A photo of the Egg on the way to Wichita Falls out from Lubbock and close to the pitch fork ranch and farther on the 6666 ranch, some big spreads, very impressive looking. I am sure I have read about them in western and historic books, but can not remember exactly what. I need to look them up on the web:
On December 13, 1883 the Pitchfork Land and Cattle Company was incorporated with 52,500 acres of land in central West Texas and a foundation herd of 9,750 cattle. Unlike most ranches established during the great cattle boom of the 1880s, the Pitchfork survived episodes of drought and cattle depression for more than 100 years. No other ranch in central West Texas can boast being larger today than during its initial years.
The Pitchfork home ranch covers 165,000 acres in Dickens and King counties near the town of Guthrie, Texas, with a satellite operation in Kansas. The Pitchfork is larger today than at any time in its history. Recently, the Pitchfork sold
its Flag Ranch operation in Wyoming and purchased more lands in Texas. Although the Pitchfork's operations have expanded and modernized, its core business remains the same: cattle.
"Actually, our cattle breeding program is not real sophisticated," says the ranch's manager, Bob Moorhouse. "But it's good. I know it's good because the people we sell our yearlings to come back the next year." The Pitchfork cattle herd is Hereford-based, as it has been since the beginning. "Then we have what I call a South Texas cross cow," adds Moorhouse, referring to a herd that stems from crossbred Brahman heifers. The cattle adapted to the tough country and have thrived there.
With around 5,000 mother cows grazing the home ranch, the cowboys have ample opportunity to work the range in a manner very similar to the cowboys who first rode for the brand. Pitchfork cowboys have always ridden good horses. The signature "Pitchfork Gray" -- a gray horse with a black mane and tail -- has now become as synonymous with the ranch as the brand itself. The Pitchfork's horses have become widely known because they're worked in so many conditions.
For nearly 100 years the Pitchfork's profits and losses were affected only by the weather and the price of cattle. In addition, oil exploration has been a part of the Pitchfork's operations, with significant finds in the Tannehill sands area. This year the Pitchfork is establishing hunting on the ranch, with guided hunts for deer, game birds, boar and other game.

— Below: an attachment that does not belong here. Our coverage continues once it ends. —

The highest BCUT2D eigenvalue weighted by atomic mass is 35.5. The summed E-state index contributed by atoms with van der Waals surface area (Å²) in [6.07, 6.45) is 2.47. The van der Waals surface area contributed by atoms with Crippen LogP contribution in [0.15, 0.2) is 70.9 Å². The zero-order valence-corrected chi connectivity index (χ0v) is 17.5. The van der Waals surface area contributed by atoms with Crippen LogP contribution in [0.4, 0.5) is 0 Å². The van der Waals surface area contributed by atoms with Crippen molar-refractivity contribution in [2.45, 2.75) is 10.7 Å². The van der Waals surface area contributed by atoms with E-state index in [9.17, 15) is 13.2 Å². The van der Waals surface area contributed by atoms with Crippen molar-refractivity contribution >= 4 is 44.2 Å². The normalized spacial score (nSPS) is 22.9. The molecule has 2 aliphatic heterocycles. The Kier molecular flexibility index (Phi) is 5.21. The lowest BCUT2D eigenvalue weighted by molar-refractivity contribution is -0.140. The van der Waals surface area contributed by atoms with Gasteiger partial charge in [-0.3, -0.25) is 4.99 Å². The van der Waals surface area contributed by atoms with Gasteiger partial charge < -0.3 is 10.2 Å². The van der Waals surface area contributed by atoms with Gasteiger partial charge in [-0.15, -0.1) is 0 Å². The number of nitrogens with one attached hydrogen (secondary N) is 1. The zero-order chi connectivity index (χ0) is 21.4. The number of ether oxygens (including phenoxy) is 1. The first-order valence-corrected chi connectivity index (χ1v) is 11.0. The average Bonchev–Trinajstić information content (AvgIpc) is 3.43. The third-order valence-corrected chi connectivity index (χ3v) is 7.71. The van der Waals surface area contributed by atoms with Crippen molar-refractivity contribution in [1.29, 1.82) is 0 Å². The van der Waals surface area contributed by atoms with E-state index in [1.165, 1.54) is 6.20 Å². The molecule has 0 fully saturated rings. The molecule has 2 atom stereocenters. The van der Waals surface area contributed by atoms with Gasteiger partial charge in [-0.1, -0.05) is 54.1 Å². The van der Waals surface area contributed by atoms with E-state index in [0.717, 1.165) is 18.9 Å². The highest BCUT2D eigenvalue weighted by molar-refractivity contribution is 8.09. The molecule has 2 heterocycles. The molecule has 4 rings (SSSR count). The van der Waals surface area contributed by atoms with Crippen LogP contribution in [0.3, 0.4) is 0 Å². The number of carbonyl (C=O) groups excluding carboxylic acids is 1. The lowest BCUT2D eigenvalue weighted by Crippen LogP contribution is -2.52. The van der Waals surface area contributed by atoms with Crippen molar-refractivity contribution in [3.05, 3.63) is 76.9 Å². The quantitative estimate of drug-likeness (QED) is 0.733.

The Pitchfork has changed with the times, as change was necessary. However, it has never forgotten its past, never forgotten the traditions and ethic that allowed it to survive when many others failed. Helicopters and computers are now as common as ropes and saddles at the Pitchfork. But the ranch's cowboys eat at the same table as the ranch's cowboys did nearly a century before. Some things never change and never should.
The Four Sixes: The untamed, rugged land of Texas became home to legendary ranchers and cowboys as big and windy as the state itself. The vast horizon sprawled across the big-country in which they established prosperous land and cattle operations. Among them was the Four Sixes Ranch. Comprised of one-third million acres, the ranch has a storied history that began with a poker game and a winning hand of four sixes—reputedly, but not so. In true Texas fashion, it does make a good story, though.
The real history of the Four Sixes began with Samuel Burk Burnett, who became one of the most influential and prosperous cattlemen in Texas. Before the age of 20, he purchased from Frank Crowley in Denton County a herd of cattle wearing the 6666 brand. Burnett recorded the brand in 1875 in Wichita County, Texas, on the Kiowa-Comanche Reservation in 1881 and in other counties in years following.
The origin of the 6666 brand and why it was used by Crowley is unknown. But it had nothing to do with a card game. The element of luck always associated with Burk Burnett is not unfounded. His land, which supported thousands of cattle also held some of the state’s richest oil reservoirs.
The Four Sixes Ranch continues today as a forerunner in the cattle industry. As a cow/calf operation, the ranch maintains a breeding herd of some 7,000 mother cows. Angus cows and bulls produce calves, which are managed from birth through weaning and on to feedlot finishing. The quality of Four Sixes cattle is well known.
The ranch is also recognized for its exceptional horses. The brand used on the Sixes’ horses is the same one burned on the first horses Burk Burnett bought. Records reveal those cow horses were acquired from Captain
M.B. Loyd of Fort Worth, who became Burk’s father-in-law. The horses were branded with the letter L on the left shoulder, as they are today.
At the roadside rest by the windmill as I got out of the Ranger to check the egg out, my wife saw a tom turkey take off running with it head streched out.